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This Team Captain May Have Played His Last Game With The Vikings

With several pieces remaining from the vaunted Zimmer defense of 2015-2019, the 2022 Vikings defense finished 31st in total yards allowed. Its 10 games allowing 400 or more yards are the most for the franchise since 2013, Leslie Frazier’s final year at the helm.

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It’s A Business

What can often be difficult as a fan is being a fan of both a team but also the indivuals that comprise it on a given year (or for several years). New GM Kwesi Adofo-Mensah, however, joined the organization with fresh eyes and an outside perspective of the roster. He and Kevin O’Connell’s staff have quickly aligned themselves with the existing leadership group on the roster and have done a great job cultivating a culture around those building blocks.

Harrison Smith, Eric Kendricks and Danielle Hunter remain from the best years of the previous regime and its possible we see the Vikings move on from one or more of those multi-time pro bowlers this offseason. All other things being equal, the contract situation of Eric Kendricks is easily the easiest for the Front Office to handle.

There is one year left on his five-yr extension from 2018 with a cap hit of $11.43million per and cutting or trading the veteran would save the Vikings $9.5million in 2023 cap. This is a no-brainer on paper especially if the Vikings were desperate for more cap space but the fact of the matter is the cap situation is not really that dire and the team has a lot of other ways they can create more room.

Does Eric Kendricks Make Sense For The 2023 Vikings?

These contract conversations are always more nuanced than meets the eye so its more than: “Is Eric Kendricks worth $11.43million in 2023, yes or no?”. This cap hit could be lowered significantly by another extension. At, I’ve done so to see what that may look like.

Adding one year and $8 million in new money could lower his 2023 cap hit to about $7.8 million, with a pretty easy out after the 2023 season if that turns out to be the team’s decision.

I like that value a lot more.

Kendricks is still viable at the linebacker position and brings leadership to a defensive unit that can only improve upon a dismal 2023 from a statistical standpoint. Sure, he’s lost a step since his All-Pro days but some of that from this past season could be more related to his reaction time in a new scheme than it is to his physical decline.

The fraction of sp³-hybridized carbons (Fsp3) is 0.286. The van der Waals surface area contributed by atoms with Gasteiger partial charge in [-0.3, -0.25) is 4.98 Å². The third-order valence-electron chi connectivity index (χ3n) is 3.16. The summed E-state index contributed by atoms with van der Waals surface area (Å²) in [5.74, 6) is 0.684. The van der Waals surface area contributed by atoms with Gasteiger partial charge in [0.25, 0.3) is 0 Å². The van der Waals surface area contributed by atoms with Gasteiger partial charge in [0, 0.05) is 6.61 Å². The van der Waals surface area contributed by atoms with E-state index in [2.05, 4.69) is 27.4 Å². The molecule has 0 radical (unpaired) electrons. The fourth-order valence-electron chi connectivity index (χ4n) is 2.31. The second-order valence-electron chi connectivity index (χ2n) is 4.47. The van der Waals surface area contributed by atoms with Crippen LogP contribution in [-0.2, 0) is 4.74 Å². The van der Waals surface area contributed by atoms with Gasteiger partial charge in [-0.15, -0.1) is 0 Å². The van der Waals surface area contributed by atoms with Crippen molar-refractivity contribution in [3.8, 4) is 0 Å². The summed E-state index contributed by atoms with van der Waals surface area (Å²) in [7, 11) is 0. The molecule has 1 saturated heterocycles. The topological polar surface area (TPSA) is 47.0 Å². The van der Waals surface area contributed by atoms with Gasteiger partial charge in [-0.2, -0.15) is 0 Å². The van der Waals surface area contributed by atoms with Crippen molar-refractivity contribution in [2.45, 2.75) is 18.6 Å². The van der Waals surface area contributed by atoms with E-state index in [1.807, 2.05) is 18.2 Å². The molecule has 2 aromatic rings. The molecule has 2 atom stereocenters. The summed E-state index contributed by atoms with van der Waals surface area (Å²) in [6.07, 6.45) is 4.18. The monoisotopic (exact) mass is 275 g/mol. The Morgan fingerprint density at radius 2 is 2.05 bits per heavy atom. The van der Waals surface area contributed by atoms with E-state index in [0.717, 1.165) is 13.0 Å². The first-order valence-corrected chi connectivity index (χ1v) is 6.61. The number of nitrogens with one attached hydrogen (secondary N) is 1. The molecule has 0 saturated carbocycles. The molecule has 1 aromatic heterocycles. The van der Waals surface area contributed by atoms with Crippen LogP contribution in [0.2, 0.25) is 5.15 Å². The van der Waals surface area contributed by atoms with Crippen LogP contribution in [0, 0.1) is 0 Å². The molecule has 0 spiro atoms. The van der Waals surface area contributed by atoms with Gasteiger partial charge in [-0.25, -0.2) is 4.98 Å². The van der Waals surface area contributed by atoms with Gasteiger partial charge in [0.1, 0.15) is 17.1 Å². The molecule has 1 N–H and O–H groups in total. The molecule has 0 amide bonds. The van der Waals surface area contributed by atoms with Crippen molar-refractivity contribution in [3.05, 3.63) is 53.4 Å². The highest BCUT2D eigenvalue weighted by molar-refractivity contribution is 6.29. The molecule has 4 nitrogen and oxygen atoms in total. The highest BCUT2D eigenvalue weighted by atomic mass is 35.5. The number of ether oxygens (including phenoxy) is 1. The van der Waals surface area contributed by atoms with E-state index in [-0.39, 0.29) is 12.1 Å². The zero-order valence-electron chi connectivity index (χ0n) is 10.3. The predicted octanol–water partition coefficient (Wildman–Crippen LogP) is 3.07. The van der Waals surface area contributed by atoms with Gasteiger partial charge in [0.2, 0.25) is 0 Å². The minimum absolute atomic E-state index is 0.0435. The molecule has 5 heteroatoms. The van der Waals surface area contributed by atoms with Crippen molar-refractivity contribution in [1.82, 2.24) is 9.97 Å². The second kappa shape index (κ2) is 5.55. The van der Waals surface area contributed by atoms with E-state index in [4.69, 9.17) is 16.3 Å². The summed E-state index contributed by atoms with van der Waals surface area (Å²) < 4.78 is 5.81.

What Needs To Change?

Ed Donatell consistently put Eric Kendricks (and Jordan Hicks for that matter) in the most difficult situations with his playcalling. Some of that was due of course to the ineptitude of the back-end coverage, but Donatell’s tendency to call two-high, quarters, Cover six or eight and leaving just the off-ball linebackers inside the numbers at the second level did not help the veterans there.

EK used to move laterally with the best of them. He was hash-to-flat as quickly as anyone at the position. He’s not quite that anymore, but he’s an adequate athlete and sharp as a tack. If the new Vikings defensive coordinator is able to mix up coverages to be less predictable, and scheme up some more pressure (key to why Kendricks & Barr thrived under Zimmer), I think we could see a bounce-back year from number 54.

If the team moves off of Eric Kendricks it will not be without a plan. Maybe they set their sights on a Free Agent backer on whom they could spend what they save cutting Kendricks. The likes of Tremaine Edmunds (Buffalo), Devin Bush (Pittsburgh), and Azeez AL-Shaiir (San Francisco) are set to hit the market and would be higher upside players for the Vikings going forward.

What are your thoughts on Eric Kendricks and other roster decisions that loom for Kwesi and the crew? Let me know on Facebook or Twitter (@JohnBBoyd12) how you’re feeling!

Check out the rest of our written work at Minnesota Vikings | Stadium Rant and stick with us for all kinds of offseason coverage of your favorite team.



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